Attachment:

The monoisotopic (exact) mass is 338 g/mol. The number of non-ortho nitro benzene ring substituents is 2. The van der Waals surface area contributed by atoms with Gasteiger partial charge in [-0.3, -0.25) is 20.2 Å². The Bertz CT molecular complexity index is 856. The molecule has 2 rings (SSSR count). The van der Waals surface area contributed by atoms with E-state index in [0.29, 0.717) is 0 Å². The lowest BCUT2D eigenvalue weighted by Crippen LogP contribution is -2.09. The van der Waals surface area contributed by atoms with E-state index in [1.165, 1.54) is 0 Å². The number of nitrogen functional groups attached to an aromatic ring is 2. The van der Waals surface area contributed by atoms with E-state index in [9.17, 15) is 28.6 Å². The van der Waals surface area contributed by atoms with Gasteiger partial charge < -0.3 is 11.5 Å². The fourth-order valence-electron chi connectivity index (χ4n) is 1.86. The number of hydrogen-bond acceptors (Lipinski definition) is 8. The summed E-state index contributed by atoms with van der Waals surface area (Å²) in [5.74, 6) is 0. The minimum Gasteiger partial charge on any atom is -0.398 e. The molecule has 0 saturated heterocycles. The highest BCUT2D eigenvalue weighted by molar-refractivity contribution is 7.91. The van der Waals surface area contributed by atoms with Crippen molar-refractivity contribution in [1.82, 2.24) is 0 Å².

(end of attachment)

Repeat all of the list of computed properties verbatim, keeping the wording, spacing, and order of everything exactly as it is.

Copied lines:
The monoisotopic (exact) mass is 338 g/mol. The number of non-ortho nitro benzene ring substituents is 2. The van der Waals surface area contributed by atoms with Gasteiger partial charge in [-0.3, -0.25) is 20.2 Å². The Bertz CT molecular complexity index is 856. The molecule has 2 rings (SSSR count). The van der Waals surface area contributed by atoms with E-state index in [0.29, 0.717) is 0 Å². The lowest BCUT2D eigenvalue weighted by Crippen LogP contribution is -2.09. The van der Waals surface area contributed by atoms with E-state index in [1.165, 1.54) is 0 Å². The number of nitrogen functional groups attached to an aromatic ring is 2. The van der Waals surface area contributed by atoms with E-state index in [9.17, 15) is 28.6 Å². The van der Waals surface area contributed by atoms with Gasteiger partial charge < -0.3 is 11.5 Å². The fourth-order valence-electron chi connectivity index (χ4n) is 1.86. The number of hydrogen-bond acceptors (Lipinski definition) is 8. The summed E-state index contributed by atoms with van der Waals surface area (Å²) in [5.74, 6) is 0. The minimum Gasteiger partial charge on any atom is -0.398 e. The molecule has 0 saturated heterocycles. The highest BCUT2D eigenvalue weighted by molar-refractivity contribution is 7.91. The van der Waals surface area contributed by atoms with Crippen molar-refractivity contribution in [1.82, 2.24) is 0 Å².